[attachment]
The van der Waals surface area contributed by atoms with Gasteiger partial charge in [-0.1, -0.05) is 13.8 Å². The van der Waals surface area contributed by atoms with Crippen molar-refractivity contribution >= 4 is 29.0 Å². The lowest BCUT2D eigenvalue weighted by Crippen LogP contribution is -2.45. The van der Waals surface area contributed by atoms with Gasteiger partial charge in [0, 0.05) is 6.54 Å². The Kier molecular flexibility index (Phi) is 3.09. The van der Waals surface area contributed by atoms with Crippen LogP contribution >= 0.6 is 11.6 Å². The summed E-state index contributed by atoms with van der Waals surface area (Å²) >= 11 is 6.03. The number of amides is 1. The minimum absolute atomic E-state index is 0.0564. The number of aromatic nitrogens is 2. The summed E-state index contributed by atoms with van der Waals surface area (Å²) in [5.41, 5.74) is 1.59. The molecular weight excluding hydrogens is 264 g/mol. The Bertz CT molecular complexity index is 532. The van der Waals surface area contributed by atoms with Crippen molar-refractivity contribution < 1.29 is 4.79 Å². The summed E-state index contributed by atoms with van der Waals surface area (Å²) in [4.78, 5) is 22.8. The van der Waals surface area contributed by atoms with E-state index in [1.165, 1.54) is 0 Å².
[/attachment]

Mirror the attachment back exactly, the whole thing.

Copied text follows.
The van der Waals surface area contributed by atoms with Gasteiger partial charge in [-0.1, -0.05) is 13.8 Å². The van der Waals surface area contributed by atoms with Crippen molar-refractivity contribution >= 4 is 29.0 Å². The lowest BCUT2D eigenvalue weighted by Crippen LogP contribution is -2.45. The van der Waals surface area contributed by atoms with Gasteiger partial charge in [0, 0.05) is 6.54 Å². The Kier molecular flexibility index (Phi) is 3.09. The van der Waals surface area contributed by atoms with Crippen LogP contribution >= 0.6 is 11.6 Å². The summed E-state index contributed by atoms with van der Waals surface area (Å²) >= 11 is 6.03. The number of amides is 1. The minimum absolute atomic E-state index is 0.0564. The number of aromatic nitrogens is 2. The summed E-state index contributed by atoms with van der Waals surface area (Å²) in [5.41, 5.74) is 1.59. The molecular weight excluding hydrogens is 264 g/mol. The Bertz CT molecular complexity index is 532. The van der Waals surface area contributed by atoms with Crippen molar-refractivity contribution < 1.29 is 4.79 Å². The summed E-state index contributed by atoms with van der Waals surface area (Å²) in [4.78, 5) is 22.8. The van der Waals surface area contributed by atoms with E-state index in [1.165, 1.54) is 0 Å².